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Tuberculosis and diabetes: bidirectional association in a UK primary care data set.

Pearson, F; Huangfu, P; McNally, R; Pearce, M; Unwin, N; Critchley, JA (2019) Tuberculosis and diabetes: bidirectional association in a UK primary care data set. J Epidemiol Community Health, 73 (2). pp. 142-147. ISSN 1470-2738 https://doi.org/10.1136/jech-2018-211231
SGUL Authors: Critchley, Julia Pearson, Fiona Huangfu, Peijue

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Abstract

BACKGROUND: Many studies have found an increased risk of pulmonary tuberculosis (PTB) among those with diabetes mellitus (DM). However, evidence on whether the association is bidirectional remains sparse. This study investigates DM rates among those with and without prior tuberculosis (TB) disease as well as the reverse. METHODS: Data on a UK general practice population, between 2003 and 2009, were obtained from The Health Improvement Network database. A series of retrospective cohort studies were completed. Individuals were successively classified as 'exposed' or 'unexposed' to TB, PTB, extrapulmonary TB (EPTB) or DM. Multivariate negative binomial regression was used to calculate incidence rate ratios (IRR) among each exposure group for outcomes of interest (TB, PTB, EPTB or DM in turn) adjusting for plausible confounding variables (age, sex, region, Townsend quintile and smoking status). Potential confounding due to ethnicity was adjusted for using McNamee's external method. RESULTS: DM risk was substantially raised among individuals with a history of TB disease (IRR 5.65 (95% CI 5.19 to 6.16)), PTB (IRR 5.74 (95% CI 5.08 to 6.50)) and EPTB (IRR 4.66 (95% CI 3.94 to 5.51)) compared with those without; results were attenuated after external adjustment for ethnicity (IRR 2.33 (95% CI 2.14 to 2.53)). TB risk was raised modestly among individuals with DM (IRR 1.50 (95% CI 1.27 to 1.76)) and was attenuated slightly after adjustment for ethnicity (IRR 1.26 (95% CI 1.07 to 1.48)). CONCLUSION: DM risk was raised among those with previous TB disease; this finding has implications for follow-up and screening of patients with TB, who may be at high risk of developing DM or related complications.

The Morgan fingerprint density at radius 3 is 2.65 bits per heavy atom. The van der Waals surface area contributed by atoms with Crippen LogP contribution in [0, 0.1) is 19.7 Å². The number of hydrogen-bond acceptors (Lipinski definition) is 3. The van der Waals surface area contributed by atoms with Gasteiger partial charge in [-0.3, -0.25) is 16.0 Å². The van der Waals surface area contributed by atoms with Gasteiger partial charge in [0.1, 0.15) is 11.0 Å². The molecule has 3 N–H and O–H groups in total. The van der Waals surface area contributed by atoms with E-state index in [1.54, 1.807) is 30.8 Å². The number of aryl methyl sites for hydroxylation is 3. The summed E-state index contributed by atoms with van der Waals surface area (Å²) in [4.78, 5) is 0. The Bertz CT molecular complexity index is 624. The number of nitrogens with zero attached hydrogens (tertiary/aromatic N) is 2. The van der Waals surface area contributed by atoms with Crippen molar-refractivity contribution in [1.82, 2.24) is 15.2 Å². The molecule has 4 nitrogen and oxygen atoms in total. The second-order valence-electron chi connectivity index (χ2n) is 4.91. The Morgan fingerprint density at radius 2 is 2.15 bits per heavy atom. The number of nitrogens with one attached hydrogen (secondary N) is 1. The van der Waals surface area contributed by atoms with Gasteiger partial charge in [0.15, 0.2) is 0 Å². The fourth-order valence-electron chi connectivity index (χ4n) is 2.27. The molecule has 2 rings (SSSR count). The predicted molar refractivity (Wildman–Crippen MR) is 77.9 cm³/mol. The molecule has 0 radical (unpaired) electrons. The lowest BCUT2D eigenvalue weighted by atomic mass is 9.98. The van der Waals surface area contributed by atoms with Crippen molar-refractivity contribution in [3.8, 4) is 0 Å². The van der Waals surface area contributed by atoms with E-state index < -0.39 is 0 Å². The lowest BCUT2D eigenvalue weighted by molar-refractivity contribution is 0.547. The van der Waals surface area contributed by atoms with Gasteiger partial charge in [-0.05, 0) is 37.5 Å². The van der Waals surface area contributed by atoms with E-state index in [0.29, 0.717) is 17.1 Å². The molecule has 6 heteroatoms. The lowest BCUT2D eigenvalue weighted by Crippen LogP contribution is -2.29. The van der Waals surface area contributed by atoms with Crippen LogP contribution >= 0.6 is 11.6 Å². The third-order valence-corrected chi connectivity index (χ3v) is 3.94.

Item Type: Article
Additional Information: This article has been accepted for publication in Journal of Epidemiology and Community Health, 2018 following peer review, and the Version of Record can be accessed online at http://dx.doi.org/10.1136/jech-2018-211231. © Author(s) (or their employer(s)) 2018.
Keywords: co-morbidity, diabetes, epidemiology, public health, tuberculosis, 1117 Public Health And Health Services, 1604 Human Geography, Epidemiology
SGUL Research Institute / Research Centre: Academic Structure > Population Health Research Institute (INPH)
Journal or Publication Title: J Epidemiol Community Health
ISSN: 1470-2738
Language: eng
Dates:
DateEvent
February 2019Published
30 October 2018Published Online
12 October 2018Accepted
Publisher License: Publisher's own licence
Projects:
Project IDFunderFunder ID
7-627-3-167Qatar National Research FundUNSPECIFIED
PubMed ID: 30377249
Go to PubMed abstract
URI: http://openaccess.sgul.ac.uk/id/eprint/110337
Publisher's version: https://doi.org/10.1136/jech-2018-211231

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